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With major vaccine developments in Latin America, including kick-offs for vaccine campaigns, employers should consider whether a vaccination policy is right for their workplace, keeping in mind that such policies implicate a broad range of employment laws and regulations, and that many of these vary from country to country.

On 12 August 2021, the Spanish Agency of Medicinal Products and Medical Devices published a briefing note on the new regulatory framework applicable to antiseptics intended for the disinfection of the surgical site prior to surgery or to the injection point. Said products had been regarded by the Spanish regulator as biocidal products until the publication of a Resolution dated 2 June 2021 which reclassified them as medicinal products.

The Singapore High Court refused a consumer’s attempt to re-file a failed claim after the lower court issued a final and unappealable decision. The consumer first brought a claim against e-commerce platform Lazada at the Small Claims Tribunal. After a decision was made, the consumer applied to the District Court for leave to appeal against the decision. The District Court refused to grant leave to appeal, which, under law, is considered as final. However, the consumer still brought a claim before the High Court, arguing that she was filing a fresh claim in respect of the damages that were not granted. The claim was refused.

On 30 June 2021, Verkhovna Rada of Ukraine adopted a new payment services law. The law seeks to: (i) remove certain regulatory barriers for entering the Ukrainian payment services market, and (ii) implement certain European Union laws applicable to the payment services, such as Directive 2015/2366 (PSD2) and Directive 2009/110/EC (Second E-Money Directive). The law came into force on 1 August 2021 and provides the stakeholders with 12 months to prepare for the launch of the new payment services market. The law may affect many business models in payment services business which were previously essentially unregulated.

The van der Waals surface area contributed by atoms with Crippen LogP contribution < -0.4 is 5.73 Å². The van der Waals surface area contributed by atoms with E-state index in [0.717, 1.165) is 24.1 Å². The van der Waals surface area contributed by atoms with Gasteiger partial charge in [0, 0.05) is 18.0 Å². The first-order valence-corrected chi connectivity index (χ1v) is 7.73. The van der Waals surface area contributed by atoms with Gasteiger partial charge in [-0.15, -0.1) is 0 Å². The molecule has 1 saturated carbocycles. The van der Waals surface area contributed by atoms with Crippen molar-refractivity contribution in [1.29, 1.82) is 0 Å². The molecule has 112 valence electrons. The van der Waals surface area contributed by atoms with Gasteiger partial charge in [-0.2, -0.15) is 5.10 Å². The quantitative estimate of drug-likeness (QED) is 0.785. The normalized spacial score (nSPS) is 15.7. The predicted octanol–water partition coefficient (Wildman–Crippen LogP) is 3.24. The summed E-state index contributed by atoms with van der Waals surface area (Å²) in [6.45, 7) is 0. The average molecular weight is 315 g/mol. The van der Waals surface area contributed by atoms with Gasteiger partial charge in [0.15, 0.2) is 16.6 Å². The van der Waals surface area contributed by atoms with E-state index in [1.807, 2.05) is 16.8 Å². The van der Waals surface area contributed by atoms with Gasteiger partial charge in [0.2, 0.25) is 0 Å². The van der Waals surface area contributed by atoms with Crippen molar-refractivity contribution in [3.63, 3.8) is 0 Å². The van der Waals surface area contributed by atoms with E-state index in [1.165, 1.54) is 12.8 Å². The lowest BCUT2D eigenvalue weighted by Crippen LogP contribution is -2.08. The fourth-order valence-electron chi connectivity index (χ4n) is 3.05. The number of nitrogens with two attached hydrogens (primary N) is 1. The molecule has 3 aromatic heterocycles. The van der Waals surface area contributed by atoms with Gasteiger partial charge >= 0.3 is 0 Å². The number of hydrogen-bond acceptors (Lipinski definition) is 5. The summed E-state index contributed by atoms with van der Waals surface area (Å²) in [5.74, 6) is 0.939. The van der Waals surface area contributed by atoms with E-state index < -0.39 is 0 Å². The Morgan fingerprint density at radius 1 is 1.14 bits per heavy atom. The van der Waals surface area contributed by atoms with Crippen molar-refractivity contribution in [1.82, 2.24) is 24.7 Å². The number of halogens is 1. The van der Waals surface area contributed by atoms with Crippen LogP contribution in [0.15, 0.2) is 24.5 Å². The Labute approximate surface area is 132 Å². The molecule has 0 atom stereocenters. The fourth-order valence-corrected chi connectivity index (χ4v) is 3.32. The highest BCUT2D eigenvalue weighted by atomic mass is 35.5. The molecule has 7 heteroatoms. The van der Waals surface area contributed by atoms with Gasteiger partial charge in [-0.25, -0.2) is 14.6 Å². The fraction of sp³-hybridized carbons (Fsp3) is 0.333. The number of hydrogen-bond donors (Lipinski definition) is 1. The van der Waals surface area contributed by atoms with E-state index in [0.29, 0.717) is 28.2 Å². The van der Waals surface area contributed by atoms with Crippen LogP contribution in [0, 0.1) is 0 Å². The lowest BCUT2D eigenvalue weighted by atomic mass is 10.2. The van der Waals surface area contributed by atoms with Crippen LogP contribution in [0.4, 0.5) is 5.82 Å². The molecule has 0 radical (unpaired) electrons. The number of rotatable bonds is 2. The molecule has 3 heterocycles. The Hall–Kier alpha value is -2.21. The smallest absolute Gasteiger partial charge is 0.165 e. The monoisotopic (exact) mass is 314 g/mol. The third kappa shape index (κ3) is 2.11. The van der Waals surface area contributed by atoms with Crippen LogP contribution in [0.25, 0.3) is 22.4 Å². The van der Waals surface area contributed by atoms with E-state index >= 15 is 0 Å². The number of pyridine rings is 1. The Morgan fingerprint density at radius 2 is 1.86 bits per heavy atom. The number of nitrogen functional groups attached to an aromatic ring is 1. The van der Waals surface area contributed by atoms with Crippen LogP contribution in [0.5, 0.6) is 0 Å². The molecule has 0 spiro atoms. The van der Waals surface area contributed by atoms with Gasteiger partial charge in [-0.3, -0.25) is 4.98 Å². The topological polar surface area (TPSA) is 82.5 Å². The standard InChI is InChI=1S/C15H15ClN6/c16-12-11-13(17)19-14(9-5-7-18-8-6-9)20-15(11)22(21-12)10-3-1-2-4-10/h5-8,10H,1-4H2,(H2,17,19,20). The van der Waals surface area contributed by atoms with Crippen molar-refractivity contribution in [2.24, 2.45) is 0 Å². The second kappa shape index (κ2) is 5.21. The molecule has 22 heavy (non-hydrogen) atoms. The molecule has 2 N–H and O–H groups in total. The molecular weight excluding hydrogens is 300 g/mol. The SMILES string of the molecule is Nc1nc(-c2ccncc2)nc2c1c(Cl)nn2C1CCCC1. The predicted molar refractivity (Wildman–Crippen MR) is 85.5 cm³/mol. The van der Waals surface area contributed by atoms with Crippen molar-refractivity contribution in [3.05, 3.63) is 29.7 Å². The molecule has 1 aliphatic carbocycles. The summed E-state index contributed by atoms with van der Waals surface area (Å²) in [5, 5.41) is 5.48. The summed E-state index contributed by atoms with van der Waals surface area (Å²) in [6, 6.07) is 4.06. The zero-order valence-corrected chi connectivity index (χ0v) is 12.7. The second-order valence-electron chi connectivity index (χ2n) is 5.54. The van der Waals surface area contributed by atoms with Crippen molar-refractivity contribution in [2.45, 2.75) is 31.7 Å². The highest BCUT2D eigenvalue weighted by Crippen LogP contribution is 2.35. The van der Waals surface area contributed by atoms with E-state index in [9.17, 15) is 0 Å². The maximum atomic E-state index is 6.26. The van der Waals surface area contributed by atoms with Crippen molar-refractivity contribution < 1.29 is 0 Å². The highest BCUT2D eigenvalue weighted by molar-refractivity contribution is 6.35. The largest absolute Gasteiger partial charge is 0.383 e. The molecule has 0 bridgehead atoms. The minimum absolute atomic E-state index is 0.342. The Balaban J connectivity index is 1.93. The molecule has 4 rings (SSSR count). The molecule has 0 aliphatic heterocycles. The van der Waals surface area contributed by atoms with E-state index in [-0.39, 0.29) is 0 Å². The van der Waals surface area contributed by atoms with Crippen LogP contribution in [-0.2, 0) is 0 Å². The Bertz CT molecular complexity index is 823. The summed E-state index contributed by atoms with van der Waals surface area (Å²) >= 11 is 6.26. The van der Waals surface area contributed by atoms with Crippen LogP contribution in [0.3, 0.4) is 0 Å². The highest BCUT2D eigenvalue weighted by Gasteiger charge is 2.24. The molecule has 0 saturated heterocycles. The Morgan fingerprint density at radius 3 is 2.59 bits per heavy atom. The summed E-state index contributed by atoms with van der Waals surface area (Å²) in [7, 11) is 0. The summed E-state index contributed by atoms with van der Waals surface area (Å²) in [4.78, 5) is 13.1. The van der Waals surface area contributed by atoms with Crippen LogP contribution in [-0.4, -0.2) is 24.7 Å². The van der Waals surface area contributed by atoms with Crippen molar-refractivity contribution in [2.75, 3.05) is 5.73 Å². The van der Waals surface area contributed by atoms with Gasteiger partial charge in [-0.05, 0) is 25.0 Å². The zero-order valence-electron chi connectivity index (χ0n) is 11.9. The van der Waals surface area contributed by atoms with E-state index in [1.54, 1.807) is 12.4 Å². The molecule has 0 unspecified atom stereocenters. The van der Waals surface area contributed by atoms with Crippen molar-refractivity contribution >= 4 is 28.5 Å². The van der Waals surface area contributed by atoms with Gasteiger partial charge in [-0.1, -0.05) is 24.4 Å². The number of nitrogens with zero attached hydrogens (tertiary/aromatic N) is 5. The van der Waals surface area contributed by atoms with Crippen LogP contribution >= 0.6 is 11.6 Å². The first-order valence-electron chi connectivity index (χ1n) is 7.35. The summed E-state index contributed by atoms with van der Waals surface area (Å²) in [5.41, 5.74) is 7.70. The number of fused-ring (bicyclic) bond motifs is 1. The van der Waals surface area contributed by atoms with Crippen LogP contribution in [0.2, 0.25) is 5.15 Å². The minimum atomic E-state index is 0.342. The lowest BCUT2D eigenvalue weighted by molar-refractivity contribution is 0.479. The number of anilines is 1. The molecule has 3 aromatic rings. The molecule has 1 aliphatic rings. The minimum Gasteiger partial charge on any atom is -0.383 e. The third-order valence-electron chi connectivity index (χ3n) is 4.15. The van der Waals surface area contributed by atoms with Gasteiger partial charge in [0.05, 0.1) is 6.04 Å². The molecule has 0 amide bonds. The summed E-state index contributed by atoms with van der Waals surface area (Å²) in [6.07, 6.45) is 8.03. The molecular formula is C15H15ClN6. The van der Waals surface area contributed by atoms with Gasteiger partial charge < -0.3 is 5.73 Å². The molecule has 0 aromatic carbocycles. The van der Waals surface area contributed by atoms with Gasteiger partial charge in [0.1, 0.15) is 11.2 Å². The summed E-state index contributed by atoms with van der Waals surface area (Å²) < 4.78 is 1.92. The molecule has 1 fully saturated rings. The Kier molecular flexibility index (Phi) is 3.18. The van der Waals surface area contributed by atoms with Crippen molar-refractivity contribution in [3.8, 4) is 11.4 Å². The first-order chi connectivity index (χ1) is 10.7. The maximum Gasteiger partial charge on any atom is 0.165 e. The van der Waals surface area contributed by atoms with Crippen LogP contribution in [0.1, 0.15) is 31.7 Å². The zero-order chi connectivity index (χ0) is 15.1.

Can private employers mandate vaccination as a condition of returning to the workplace? The recent spike in the COVID-19 Delta variant has caused the re-closure of worksites or changes to workplace safety protocols, leading to legal developments that provide more clarity to this issue. In this Quick Chat video, Baker McKenzie Labor and Employment lawyers break down whether and how private employers can mandate vaccination.

Employers have been facing many difficult and untested employment law issues over the last year and a half with COVID-19 and the impact it is having on their business. One of the most critical of these issues is whether they can make vaccination compulsory for their employees. On 7 May 2021, the Saudi Ministry of Human Resources and Social Development (“MHRSD”) announced that it would be mandatory for public and private sector workers to be vaccinated in order to attend the workplace. On 18 May 2021, the Ministry of Interior (“MoI”) clarified that this mandate would come into force on 1 August 2021.

The emergence and subsequent spread of the Delta variant has led several countries, most notably the United States, into adopting more stringent health and safety protocols. On 29 July, President Biden declared that the US government would be imposing vaccination requirements in certain cases and offering additional incentives for its citizens to be vaccinated.